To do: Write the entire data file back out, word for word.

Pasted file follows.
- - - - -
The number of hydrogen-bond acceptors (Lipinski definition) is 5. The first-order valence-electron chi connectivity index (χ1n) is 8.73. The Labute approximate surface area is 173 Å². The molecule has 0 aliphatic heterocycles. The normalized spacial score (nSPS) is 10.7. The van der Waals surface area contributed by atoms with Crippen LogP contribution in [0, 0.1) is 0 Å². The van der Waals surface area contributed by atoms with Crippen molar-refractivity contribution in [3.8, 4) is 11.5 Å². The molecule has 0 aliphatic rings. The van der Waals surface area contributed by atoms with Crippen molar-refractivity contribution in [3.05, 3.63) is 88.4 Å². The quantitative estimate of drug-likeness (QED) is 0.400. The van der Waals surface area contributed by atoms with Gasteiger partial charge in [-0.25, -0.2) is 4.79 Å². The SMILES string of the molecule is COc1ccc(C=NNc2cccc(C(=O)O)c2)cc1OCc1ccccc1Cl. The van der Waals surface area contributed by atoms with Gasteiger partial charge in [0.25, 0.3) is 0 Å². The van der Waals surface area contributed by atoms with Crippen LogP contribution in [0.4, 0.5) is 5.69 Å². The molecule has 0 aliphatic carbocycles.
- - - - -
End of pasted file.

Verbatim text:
The number of hydrogen-bond acceptors (Lipinski definition) is 5. The first-order valence-electron chi connectivity index (χ1n) is 8.73. The Labute approximate surface area is 173 Å². The molecule has 0 aliphatic heterocycles. The normalized spacial score (nSPS) is 10.7. The van der Waals surface area contributed by atoms with Crippen LogP contribution in [0, 0.1) is 0 Å². The van der Waals surface area contributed by atoms with Crippen molar-refractivity contribution in [3.8, 4) is 11.5 Å². The molecule has 0 aliphatic rings. The van der Waals surface area contributed by atoms with Crippen molar-refractivity contribution in [3.05, 3.63) is 88.4 Å². The quantitative estimate of drug-likeness (QED) is 0.400. The van der Waals surface area contributed by atoms with Gasteiger partial charge in [-0.25, -0.2) is 4.79 Å². The SMILES string of the molecule is COc1ccc(C=NNc2cccc(C(=O)O)c2)cc1OCc1ccccc1Cl. The van der Waals surface area contributed by atoms with Gasteiger partial charge in [0.25, 0.3) is 0 Å². The van der Waals surface area contributed by atoms with Crippen LogP contribution in [0.4, 0.5) is 5.69 Å². The molecule has 0 aliphatic carbocycles.